We just -- as you heard in our prepared remarks, do not commit to -- haven't committed to a distribution growth because we just want to make sure that we stay conservative on that front and remain flexibility kind of quarter in and quarter out, just given some of the volatility that we've seen over the past couple of years. We just want to make sure that we're in good shape. I guess, the offset to that is that we feel really good about is Oasis has a really strong hedge book. And so their cash flows are locked in for the next couple of years. And so the activity that they will be delivering to OMP gives us a lot of comfort in our numbers and the ability if we decide to continue to increase the distribution.
The next question is from Kyle May of Capital One. Please go ahead.
I appreciate the initial outlook for 2022 and 2023.
Yes, for sure or did we lose you?
I think we lost him.
Nick, are you still there?
We can't hear you if you went on mute by chance.
Yes, I'm here.
Mr. May, are you still with us on the line?
Let's let him dial back in and go to the next question, if that works.
Next question will be from Neal Dingmann of Trust. Please go ahead.
Thanks for getting me in. First question just on -- obviously, you had a lot of nice beats on the quarter, but particularly, can you talk a bit about the CapEx, not only beat but the improved sort of CapEx guide for the remainder of the year? I know you talked a little bit on efficiencies, but just talk about what you all are doing to continue to come in under cost there, but a very nice flash there.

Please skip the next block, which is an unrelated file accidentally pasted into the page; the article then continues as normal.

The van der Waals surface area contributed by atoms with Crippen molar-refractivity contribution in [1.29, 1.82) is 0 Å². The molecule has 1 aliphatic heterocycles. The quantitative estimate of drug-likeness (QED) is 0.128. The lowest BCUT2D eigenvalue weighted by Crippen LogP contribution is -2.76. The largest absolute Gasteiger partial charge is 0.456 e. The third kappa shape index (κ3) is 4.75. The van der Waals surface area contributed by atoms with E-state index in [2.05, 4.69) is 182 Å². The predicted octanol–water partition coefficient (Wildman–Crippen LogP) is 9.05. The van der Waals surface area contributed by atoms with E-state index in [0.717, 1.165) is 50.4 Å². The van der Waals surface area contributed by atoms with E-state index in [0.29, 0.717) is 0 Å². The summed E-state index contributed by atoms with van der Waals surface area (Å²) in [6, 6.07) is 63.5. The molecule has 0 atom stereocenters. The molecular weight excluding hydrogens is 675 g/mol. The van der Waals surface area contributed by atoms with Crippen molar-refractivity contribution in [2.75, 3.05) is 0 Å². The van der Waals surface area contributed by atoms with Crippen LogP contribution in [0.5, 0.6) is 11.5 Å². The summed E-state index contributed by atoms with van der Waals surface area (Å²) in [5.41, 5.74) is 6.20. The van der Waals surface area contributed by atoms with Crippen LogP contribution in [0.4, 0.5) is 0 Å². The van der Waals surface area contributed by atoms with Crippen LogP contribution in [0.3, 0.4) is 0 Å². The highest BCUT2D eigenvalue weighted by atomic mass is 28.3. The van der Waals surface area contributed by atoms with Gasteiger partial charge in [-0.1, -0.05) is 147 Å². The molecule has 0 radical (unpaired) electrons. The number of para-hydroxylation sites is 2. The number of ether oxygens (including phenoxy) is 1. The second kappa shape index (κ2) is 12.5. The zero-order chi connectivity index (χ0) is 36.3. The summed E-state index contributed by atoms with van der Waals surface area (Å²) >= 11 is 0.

Neil, are you talking about the -- on the OASIS side?
Yes, sir. Yes, sir.
Yes. Okay. So yes, this is the O&P call. But on the Oasis side, we talked about on the last call that you're exactly right. On the CapEx side, we've got -- we had strong beats. So you saw that in the second quarter. Really, if you look at the full year, we brought CapEx down 7% on the E&P side.
A lot of that's around a combination of things, but think about that as kind of frac efficiency was one of the larger pieces of that. The second quarter was a little bit more kind of a combination of frac efficiency timing and interest in wells, et cetera. But kind of the overall kind of year look, think about it as efficiency driven is kind of the cost of that 7% lowering of the CapEx side.
Got it. Got it. And then just a follow-up on -- I know you've got a lot of options you sold down. Could you talk about the potential for just deals out there? Or what -- I know you've got a lot of options on OMP out there on the table, maybe just talk about is the M&A market improved? Or what's going on with that?
Yes. We talked -- and you heard on the prior call, there's a lot of options from an OES perspective. What I'd highlight are for OMP, some of the fantastic deals that have really been shareholder friendly to both sets of companies. It's really have been super thoughtful about all the deals of simplification is just a great example of being able to take the midstream assets at the parent, drop them at a very attractive price for OMP and really set up both companies going forward and played well with both sides of the equation.
So, you've seen us do that regularly. I mean, Michael and Richard both talked about some of the projects we've just added in the Q, so dedications in South Nesson, also dedication in City of Williston, again, two important projects for both companies that are very helpful and accretive for both of them. So, we'll continue to evaluate and look for those opportunities that will help both companies going forward.
Yes, sir. That seemed like there's a lot of options. Look forward to it, guys.
Great. Thanks, Neil.
[Operator Instructions] We have no further questions at this time. I'll now turn the call back over to Mr. Taylor Reid, CEO. Please go ahead.
Thanks Nick. In closing, second quarter results were solid and the go-forward outlook is attractive, supported by additional acreage dedications and a growing third-party business. OMP is in a differential position to create value for unitholders, and we look forward to continued execution.
Thanks, everybody, for joining.
Thank you. The conference has now concluded. Thank you for attending today's presentation. You may now disconnect.